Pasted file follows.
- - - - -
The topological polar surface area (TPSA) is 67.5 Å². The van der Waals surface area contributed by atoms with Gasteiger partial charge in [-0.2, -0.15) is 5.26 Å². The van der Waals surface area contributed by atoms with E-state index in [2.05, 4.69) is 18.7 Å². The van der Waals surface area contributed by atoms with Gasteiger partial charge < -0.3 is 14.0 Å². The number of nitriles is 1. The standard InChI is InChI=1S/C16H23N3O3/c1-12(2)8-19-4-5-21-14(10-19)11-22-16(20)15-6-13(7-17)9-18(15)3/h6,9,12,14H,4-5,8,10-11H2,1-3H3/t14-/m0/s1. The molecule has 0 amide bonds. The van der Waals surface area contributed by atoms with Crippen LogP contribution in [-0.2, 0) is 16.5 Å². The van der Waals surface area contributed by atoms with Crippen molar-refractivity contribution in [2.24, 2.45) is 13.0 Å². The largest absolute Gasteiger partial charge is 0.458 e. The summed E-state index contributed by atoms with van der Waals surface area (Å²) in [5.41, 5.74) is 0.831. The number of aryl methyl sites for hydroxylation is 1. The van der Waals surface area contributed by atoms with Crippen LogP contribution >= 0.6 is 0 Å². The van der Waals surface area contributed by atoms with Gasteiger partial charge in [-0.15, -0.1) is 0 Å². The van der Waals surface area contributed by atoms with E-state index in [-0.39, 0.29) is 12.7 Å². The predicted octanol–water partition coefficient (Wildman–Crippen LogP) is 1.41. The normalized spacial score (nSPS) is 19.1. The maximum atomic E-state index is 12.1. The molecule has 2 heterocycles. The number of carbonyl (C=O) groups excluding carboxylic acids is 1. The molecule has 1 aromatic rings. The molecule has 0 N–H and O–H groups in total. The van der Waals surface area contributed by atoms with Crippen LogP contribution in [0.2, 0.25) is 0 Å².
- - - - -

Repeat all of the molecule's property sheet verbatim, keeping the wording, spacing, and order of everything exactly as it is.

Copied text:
The topological polar surface area (TPSA) is 67.5 Å². The van der Waals surface area contributed by atoms with Gasteiger partial charge in [-0.2, -0.15) is 5.26 Å². The van der Waals surface area contributed by atoms with E-state index in [2.05, 4.69) is 18.7 Å². The van der Waals surface area contributed by atoms with Gasteiger partial charge < -0.3 is 14.0 Å². The number of nitriles is 1. The standard InChI is InChI=1S/C16H23N3O3/c1-12(2)8-19-4-5-21-14(10-19)11-22-16(20)15-6-13(7-17)9-18(15)3/h6,9,12,14H,4-5,8,10-11H2,1-3H3/t14-/m0/s1. The molecule has 0 amide bonds. The van der Waals surface area contributed by atoms with Crippen LogP contribution in [-0.2, 0) is 16.5 Å². The van der Waals surface area contributed by atoms with Crippen molar-refractivity contribution in [2.24, 2.45) is 13.0 Å². The largest absolute Gasteiger partial charge is 0.458 e. The summed E-state index contributed by atoms with van der Waals surface area (Å²) in [5.41, 5.74) is 0.831. The number of aryl methyl sites for hydroxylation is 1. The van der Waals surface area contributed by atoms with Crippen LogP contribution >= 0.6 is 0 Å². The van der Waals surface area contributed by atoms with Gasteiger partial charge in [-0.15, -0.1) is 0 Å². The van der Waals surface area contributed by atoms with E-state index in [-0.39, 0.29) is 12.7 Å². The predicted octanol–water partition coefficient (Wildman–Crippen LogP) is 1.41. The normalized spacial score (nSPS) is 19.1. The maximum atomic E-state index is 12.1. The molecule has 2 heterocycles. The number of carbonyl (C=O) groups excluding carboxylic acids is 1. The molecule has 1 aromatic rings. The molecule has 0 N–H and O–H groups in total. The van der Waals surface area contributed by atoms with Crippen LogP contribution in [0.2, 0.25) is 0 Å².